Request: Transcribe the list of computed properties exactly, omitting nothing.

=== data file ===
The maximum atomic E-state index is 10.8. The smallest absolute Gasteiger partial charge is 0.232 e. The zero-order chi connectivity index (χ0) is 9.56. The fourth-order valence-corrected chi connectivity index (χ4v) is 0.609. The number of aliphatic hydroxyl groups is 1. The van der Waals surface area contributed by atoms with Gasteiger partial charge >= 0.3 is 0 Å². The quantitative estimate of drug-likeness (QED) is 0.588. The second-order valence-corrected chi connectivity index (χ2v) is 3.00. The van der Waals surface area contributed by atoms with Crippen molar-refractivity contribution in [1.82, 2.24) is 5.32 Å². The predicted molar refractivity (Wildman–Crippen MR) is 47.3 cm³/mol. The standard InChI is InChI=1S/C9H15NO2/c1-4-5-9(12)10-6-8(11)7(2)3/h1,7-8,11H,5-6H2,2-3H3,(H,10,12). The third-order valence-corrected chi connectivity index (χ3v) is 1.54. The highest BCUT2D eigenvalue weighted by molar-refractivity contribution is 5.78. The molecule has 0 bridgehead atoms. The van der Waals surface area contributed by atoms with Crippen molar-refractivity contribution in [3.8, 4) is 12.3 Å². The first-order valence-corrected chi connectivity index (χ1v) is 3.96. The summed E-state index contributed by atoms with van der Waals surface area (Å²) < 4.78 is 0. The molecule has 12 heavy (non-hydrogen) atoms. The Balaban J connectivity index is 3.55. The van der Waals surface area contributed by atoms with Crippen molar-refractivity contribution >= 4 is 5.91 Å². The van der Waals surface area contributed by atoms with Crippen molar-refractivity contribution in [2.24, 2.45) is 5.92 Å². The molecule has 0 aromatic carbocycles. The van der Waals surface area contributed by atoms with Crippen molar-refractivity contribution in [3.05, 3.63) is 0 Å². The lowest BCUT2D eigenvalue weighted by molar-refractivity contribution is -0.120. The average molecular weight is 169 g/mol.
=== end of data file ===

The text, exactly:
The maximum atomic E-state index is 10.8. The smallest absolute Gasteiger partial charge is 0.232 e. The zero-order chi connectivity index (χ0) is 9.56. The fourth-order valence-corrected chi connectivity index (χ4v) is 0.609. The number of aliphatic hydroxyl groups is 1. The van der Waals surface area contributed by atoms with Gasteiger partial charge >= 0.3 is 0 Å². The quantitative estimate of drug-likeness (QED) is 0.588. The second-order valence-corrected chi connectivity index (χ2v) is 3.00. The van der Waals surface area contributed by atoms with Crippen molar-refractivity contribution in [1.82, 2.24) is 5.32 Å². The predicted molar refractivity (Wildman–Crippen MR) is 47.3 cm³/mol. The standard InChI is InChI=1S/C9H15NO2/c1-4-5-9(12)10-6-8(11)7(2)3/h1,7-8,11H,5-6H2,2-3H3,(H,10,12). The third-order valence-corrected chi connectivity index (χ3v) is 1.54. The highest BCUT2D eigenvalue weighted by molar-refractivity contribution is 5.78. The molecule has 0 bridgehead atoms. The van der Waals surface area contributed by atoms with Crippen molar-refractivity contribution in [3.8, 4) is 12.3 Å². The first-order valence-corrected chi connectivity index (χ1v) is 3.96. The summed E-state index contributed by atoms with van der Waals surface area (Å²) < 4.78 is 0. The molecule has 12 heavy (non-hydrogen) atoms. The Balaban J connectivity index is 3.55. The van der Waals surface area contributed by atoms with Crippen molar-refractivity contribution >= 4 is 5.91 Å². The van der Waals surface area contributed by atoms with Crippen molar-refractivity contribution in [2.24, 2.45) is 5.92 Å². The molecule has 0 aromatic carbocycles. The van der Waals surface area contributed by atoms with Crippen molar-refractivity contribution in [3.05, 3.63) is 0 Å². The lowest BCUT2D eigenvalue weighted by molar-refractivity contribution is -0.120. The average molecular weight is 169 g/mol.